The Department of Commerce added five Chinese entities to its Entity List, restricting exports, reexports and retransfers of certain products to these entities because they raise national security concerns.
The new rule took effect on June 24, 2019 and follows restrictions imposed in May on business dealings with global telecom leader, Huawei, and many of its subsidiaries, severing the tech giant from its American suppliers after allegations that it reexported U.S. items to sanctioned countries in violation of U.S. law.
The newly added entities are:
- Chengdu Haiguang Integrated Circuit
- Chengdu Haiguang Microelectronics Technology
- Wuxi Jiangan Institute of Computing Technology
These entities operate in the fields of supercomputers, integrated circuits, electronic information systems, software development, computer system integration and computer chips.
The following products (“Controlled Products”) cannot be exported, reexported or retransferred to these entities without a license from the Department of Commerce, provided the review policy for a license is a presumption of denial:
- All U.S. origin items, wherever located
- All items located in the United States
- Foreign-made items or software that contain more than de minimis amounts (typically 25%) of controlled U.S. hardware or software by value
- Foreign-made technology that is commingled with U.S.-origin technology
- Foreign-made direct products of U.S. origin technology or software
Controlled Products do not include published items, technology or software arising from fundamental research, and technology published in patents or published patent applications.
What should exporters and reexporters that are doing business with these entities do?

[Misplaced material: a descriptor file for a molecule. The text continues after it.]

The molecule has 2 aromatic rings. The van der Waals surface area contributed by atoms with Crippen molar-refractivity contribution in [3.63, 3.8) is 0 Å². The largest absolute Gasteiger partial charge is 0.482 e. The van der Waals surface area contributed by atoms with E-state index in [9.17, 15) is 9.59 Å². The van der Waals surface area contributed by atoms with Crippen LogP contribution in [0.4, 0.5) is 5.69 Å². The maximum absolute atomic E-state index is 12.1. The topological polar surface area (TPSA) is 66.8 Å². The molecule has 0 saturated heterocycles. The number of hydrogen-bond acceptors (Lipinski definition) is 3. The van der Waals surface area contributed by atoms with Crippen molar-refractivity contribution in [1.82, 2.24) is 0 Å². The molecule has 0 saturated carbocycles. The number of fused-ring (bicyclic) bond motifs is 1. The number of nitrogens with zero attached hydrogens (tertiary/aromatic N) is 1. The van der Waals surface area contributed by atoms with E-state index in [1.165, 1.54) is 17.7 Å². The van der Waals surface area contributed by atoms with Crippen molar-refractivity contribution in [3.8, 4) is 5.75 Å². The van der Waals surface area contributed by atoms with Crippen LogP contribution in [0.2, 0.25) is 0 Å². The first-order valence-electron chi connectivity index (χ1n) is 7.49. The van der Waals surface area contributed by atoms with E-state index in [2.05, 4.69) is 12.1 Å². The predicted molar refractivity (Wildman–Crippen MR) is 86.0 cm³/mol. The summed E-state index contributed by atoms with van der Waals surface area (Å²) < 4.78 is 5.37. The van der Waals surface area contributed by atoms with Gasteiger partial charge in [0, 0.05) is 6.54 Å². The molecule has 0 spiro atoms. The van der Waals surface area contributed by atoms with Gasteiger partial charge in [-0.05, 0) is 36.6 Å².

All companies that are exporting or reexporting Controlled Products must stop all exports and reexports to the five prohibited entities. Such companies should also make sure that they are not inadvertently exporting or reexporting technical data to these entities. Any shipments that were aboard a carrier to a port as of June 24 may proceed to their destination, however, no new shipments may be made. Although any company can apply for a license to do business with the prohibited entities, the presumption is one for license denial.
The U.S. Government currently views Chinese advanced tech companies with high scrutiny, especially where their technologies could have military applications. A number of U.S. companies are protesting the ban on doing business with these companies. An international shipping company has filed suit in federal court against the Department of Commerce, calling its Huawei ban overbroad, unconstitutional and impossible to comply with. Despite these protests, for now it is likely that we’ll see more Chinese tech companies added to the blacklist.
An earlier version of this article was originally published on Fox Rothschild’s Alerts.
Nevena Simidjiyska (LAW ‘07) is co-chair of Fox Rothschild’s International Trade Group where she advises clients on export licensing, economic sanctions, and related internal controls. Nevena also advises both public and private companies on transactional and corporate finance matters as well as provides general corporate counsel services to emerging growth companies.